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Waste to Energy OR Waste of Energy

Waste to Energy OR Waste of Energy

Converting Waste to Energy seems like an easy solution to all of our waste management woes.
  • It does not require segregation of waste
  • It 'burns' waste to produce power or fuel
  • It is working in Sweden/Switzerland/Singapore etc
  • It boasts of 'latest' technologies and 'safe' operating protocols
  • People think it can be an 'addendum' to recycling: So segregated waste goes for recycling and ONLY whatever is mixed goes for Waste to Energy (WTE)

Here are a list of reasons it is a bad idea:

1. “Waste-to-energy” incinerators consume more energy than they produce

All incinerators are a massive waste of energy. Due to the low calorific value of waste, incinerators are only able to generate small amounts of energy while destroying large amounts of reusable materials. In contrast, recycling and composting conserve three to five times the amount of energy produced by waste incineration. Detailed Report.

2. Not suitable for Indian Waste scenario

In Europe/Singapore, the composition of waste is such that only 12% is organic waste, rest is packaging or dry waste.
In India, 60% is organic waste. WTE systems demand more dry waste to be operational. Hence a lot of good, clean dry waste will need to be redirected to WTE plants in order to keep them functioning. CSE Study on Feasibility of WTE plants in India.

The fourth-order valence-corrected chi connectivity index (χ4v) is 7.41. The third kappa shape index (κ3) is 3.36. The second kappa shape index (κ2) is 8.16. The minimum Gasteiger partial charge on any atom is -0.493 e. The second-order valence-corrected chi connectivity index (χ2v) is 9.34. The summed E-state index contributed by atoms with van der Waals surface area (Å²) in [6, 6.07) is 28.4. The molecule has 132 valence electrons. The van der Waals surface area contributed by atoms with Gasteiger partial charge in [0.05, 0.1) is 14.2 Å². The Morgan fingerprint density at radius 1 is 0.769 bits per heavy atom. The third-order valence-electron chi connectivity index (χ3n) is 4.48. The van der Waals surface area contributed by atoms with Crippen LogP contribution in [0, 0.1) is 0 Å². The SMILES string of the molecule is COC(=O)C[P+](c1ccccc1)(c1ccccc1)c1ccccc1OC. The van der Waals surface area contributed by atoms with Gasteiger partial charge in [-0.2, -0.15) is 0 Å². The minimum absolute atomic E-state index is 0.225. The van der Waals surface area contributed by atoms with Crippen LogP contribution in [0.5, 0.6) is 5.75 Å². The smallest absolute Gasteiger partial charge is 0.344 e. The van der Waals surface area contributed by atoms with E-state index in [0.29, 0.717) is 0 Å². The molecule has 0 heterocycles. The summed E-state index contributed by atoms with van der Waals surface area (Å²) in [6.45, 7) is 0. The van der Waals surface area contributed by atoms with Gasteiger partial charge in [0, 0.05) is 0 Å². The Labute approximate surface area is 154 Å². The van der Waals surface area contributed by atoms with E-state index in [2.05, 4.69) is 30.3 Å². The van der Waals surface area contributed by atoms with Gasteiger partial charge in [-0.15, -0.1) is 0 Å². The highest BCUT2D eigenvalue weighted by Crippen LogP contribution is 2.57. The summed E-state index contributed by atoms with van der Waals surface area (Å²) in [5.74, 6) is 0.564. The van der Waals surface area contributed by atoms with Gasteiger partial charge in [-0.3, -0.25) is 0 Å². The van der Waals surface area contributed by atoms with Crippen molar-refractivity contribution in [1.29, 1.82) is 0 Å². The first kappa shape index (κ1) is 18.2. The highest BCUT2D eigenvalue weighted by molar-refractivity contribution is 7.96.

3. Detrimental to Recycling

In the long term, if we have a solution for mixed waste, there will be no incentive for segregation or recycling.
India has a flourishing informal sector that works towards our recycling and WTE threatens to endanger this economy.
Recycling Rate:
India: 60%
Sweden: 47%
USA: 32.1%
Denmark: 29%
Singapore: 17%

4. High Cost

The setup cost and the operating cost is insanely expensive. The power requirements are higher. 240 crores is being spent for a WTE plant for Bangalore's waste. For a fraction of this cost, investments in recycling, composting and remanufacturing would create significantly more business and employment opportunities.

 5. Health & Environment Risk

All incinerators pose considerable risk to the health and environment of neighboring communities as well as that of the general population. Even the most technologically advanced incinerators release thousands of pollutants that contaminate our air, soil and water. Many of these pollutants enter the food supply and concentrate up through the food chain. Incinerator workers and people living near incinerators are particularly at high risk of exposure to dioxin and other contaminants. Myths vs Facts on WTE

6. Not successful in India

Many state governments have tried and invested crores of rupees in setting up plants and not many are operational today. The most famous one to be shutdown is Okhla WTE plant near Delhi. Details

Questions to ask when faced with a  WTE proposal : here

Solution?

  • Segregation at source. It is not a problem to be solved by technology, but by processes.
  • Extended Producers Responsibility: Manufacturers to do away with packaging that cannot be recycled and pay for co-processing.
  • Ban on Single-use items. Himachal, Karnataka, Maharashtra and a few other states have the policy in place. The enforcement needs to step up.